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August 1, 2000


Toronto Globe and Mail


The following was in the Toronto Globe and Mail (one of Canada's two
self-proclaimed national newspapers) this a.m. There have been many
articulate discussions of the golden rice on this list. If anyone wishes to
respond to this column, the e-mail address for the Globe
Include daytime phone number
Doug Powell

August 2, 2000
The Globe and Mail
Naomi Klein
ŒT his rice could save a million kids a year."
That was the arresting headline on the cover of last weekıs Time
magazine. It referred to golden rice, a newly market-ready variety
of genetically engineered grain that contains extra beta-carotene, a
property that helps the body produce vitamin A. All over Asia,
millions of malnourished children suffer from vitamin A deficiency,
which can lead to blindness and death.
To get their supposed miracle cure off the ground, AstraZeneca, the
company that owns marketing rights for golden rice, has offered to
donate the grains to poor farmers in countries such as India, where,
perhaps not coincidentally, genetically engineered crops have met
fierce resistance.
Itıs possible that golden rice could improve the health of millions of
poor children. The problem is that there is no way to separate that
powerful emotional claim (and the limited science attached to it)
from the overheated political context in which the promise is being
Genetically engineered foods, originally greeted with rubber stamps
from governments and indifference from the public, have rapidly
become an international repository for anxiety about everything
from food safety to corporate-financed science to privatized culture.
Opponents argue that the current testing standards fail to take into
account the complex web of interrelations that exists among living
things. Altered soy beans may appear safe in a controlled test
environment, but how, once grown in nature, will they affect the
weeds around them, the insects that feed on them, and the crops that
cross-pollinate with them?
What has blind-sided the agribusiness companies is that the fight has
been a battle of the brands, as much as one of warring scientific
studies. Early on, activists decided to aim their criticism not at
agribusiness itself, but at the brand-name supermarkets and
packaged-foods companies that sold products containing
Their brand images tarnished, British supermarkets began pulling
products off their shelves, and companies such as Gerber and
Frito-Lay went GE-free. In the United States and Canada,
environmentalists have set their sights on Kellogg and Campbell
Soup, parodying their carefully nurtured logos and costly ad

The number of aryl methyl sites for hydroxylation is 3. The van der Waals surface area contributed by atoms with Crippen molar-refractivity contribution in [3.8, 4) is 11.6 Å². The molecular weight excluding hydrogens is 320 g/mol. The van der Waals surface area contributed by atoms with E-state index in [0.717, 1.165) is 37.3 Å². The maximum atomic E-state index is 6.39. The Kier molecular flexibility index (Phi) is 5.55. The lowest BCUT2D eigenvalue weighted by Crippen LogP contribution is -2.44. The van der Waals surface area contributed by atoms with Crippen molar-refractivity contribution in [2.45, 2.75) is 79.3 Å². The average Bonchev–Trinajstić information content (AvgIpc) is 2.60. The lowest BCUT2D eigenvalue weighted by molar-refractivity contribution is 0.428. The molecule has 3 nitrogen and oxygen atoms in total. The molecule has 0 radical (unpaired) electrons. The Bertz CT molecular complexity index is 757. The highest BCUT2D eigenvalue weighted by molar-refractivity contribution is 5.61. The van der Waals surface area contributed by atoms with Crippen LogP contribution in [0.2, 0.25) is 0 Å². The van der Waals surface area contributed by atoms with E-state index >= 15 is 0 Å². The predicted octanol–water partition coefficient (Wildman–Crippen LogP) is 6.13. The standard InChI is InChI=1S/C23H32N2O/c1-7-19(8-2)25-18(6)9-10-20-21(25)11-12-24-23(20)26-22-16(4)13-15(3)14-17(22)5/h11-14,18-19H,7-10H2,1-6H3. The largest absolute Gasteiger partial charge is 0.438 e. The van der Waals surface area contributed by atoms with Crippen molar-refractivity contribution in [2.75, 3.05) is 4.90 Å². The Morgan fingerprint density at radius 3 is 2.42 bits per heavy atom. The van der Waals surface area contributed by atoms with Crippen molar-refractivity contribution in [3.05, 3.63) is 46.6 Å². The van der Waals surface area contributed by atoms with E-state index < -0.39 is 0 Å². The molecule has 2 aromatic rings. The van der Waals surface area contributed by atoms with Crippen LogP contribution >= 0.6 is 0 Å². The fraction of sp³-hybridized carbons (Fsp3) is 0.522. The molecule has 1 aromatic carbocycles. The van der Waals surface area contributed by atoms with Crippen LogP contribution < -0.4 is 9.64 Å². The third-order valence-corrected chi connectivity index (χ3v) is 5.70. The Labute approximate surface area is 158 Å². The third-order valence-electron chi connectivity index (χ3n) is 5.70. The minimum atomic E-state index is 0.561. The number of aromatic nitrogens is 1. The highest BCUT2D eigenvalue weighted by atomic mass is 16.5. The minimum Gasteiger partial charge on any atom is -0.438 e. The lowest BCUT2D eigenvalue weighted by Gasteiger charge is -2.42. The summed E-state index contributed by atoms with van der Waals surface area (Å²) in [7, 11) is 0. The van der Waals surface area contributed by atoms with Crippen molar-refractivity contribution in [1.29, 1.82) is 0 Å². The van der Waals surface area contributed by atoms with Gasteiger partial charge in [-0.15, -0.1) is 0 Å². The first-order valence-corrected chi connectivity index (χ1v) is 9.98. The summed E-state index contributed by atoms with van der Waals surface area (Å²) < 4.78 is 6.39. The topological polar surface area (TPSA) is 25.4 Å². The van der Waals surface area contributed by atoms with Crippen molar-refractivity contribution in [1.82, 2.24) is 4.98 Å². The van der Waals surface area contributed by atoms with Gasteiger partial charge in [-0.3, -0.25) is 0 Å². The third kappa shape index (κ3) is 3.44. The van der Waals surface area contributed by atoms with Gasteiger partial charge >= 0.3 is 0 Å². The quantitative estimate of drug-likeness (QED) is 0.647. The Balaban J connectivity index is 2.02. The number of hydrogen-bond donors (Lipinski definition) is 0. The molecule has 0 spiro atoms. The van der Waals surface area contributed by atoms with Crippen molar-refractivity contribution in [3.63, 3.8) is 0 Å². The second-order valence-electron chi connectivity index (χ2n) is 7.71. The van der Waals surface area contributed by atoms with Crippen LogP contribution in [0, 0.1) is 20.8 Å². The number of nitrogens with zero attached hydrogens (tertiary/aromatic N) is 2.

Until now, the agribusiness companies have had great difficulty
responding. Even if they could claim that their altered foods had no
harmful effects, they couldnıt point to direct nutritional benefits,
either. Which is where golden rice comes in. Agribusiness
companies finally have a benefit to which they can point‹not to
mention a powerful brand of their own with which to fight the
brand wars.
Golden rice has all the feel-good ingredients of a strong brand. First,
itıs golden, as in golden retrievers and gold cards and golden sunsets.
Second, unlike other genetically engineered foods, it isnıt spliced
with ghastly fish genes, but rather melded with sunny daffodils.
But before we embrace genetic engineering as the saviour of the
worldıs poor, it seems wise to sort out what problem is being solved
here. Is it the crisis of malnutrition, or is it the crisis of credibility
plaguing biotech?
The boring truth is that we already have the tools to save many more
than a million kids a year‹all without irrevocably changing the
genetic makeup of food staples. What we lack is the political will to
mobilize those resources. That was the clear message that emerged
last month from the Group of Eight summit in Okinawa. One after
another, the largest industrial nations shot down concrete proposals
aimed at reducing poverty in the developing world.
As this paper reported, they nixed "a Canadian proposal to boost
development aid by up to 10 per cent, turned down Japanıs idea to
set up a G8 fund to fight infectious diseases, and backed away from
opening their markets to farm goods from developing countries
within four years." They also "said no to a new plan to accelerate
$100-billion (U.S.) in debt relief for the poorest countries."
There are also plenty of low-tech solutions to vitamin A deficiency
that have been similarly passed over. Programs already exist to
encourage the growth of diverse, vitamin-rich vegetables on small
plots, yet the irony of these programs (which receive little
international support) is that their task is not to invent a sexy new
sci-fi food source. Itıs to undo some of the damage created the last
time Western companies and governments sold an agricultural
panacea to the developing world.
During the so-called Green Revolution, small-scale peasant farmers,
growing a wide variety of crops to feed their families and local
communities, were pushed to shift to industrial, export-oriented
agriculture. That meant single, high-yield crops, produced on a large
Many peasants, now at the mercy of volatile commodity prices and
deep in debt to the seed companies, lost their farms and headed for
the cities. In the countryside, meanwhile, severe malnutrition exists
alongside flourishing "cash crops" such as bananas, coffee, and rice.
Why? Because in childrenıs diets, as in the farm fields, diverse foods
have been replaced with monotony. A bowl of white rice is lunch
and dinner.
The solution being proposed by the agribusiness giants? Not to
rethink mono-crop farming and fill that bowl with protein and
vitamins. Like omnipotent illusionists, they propose to paint that
bowl golden.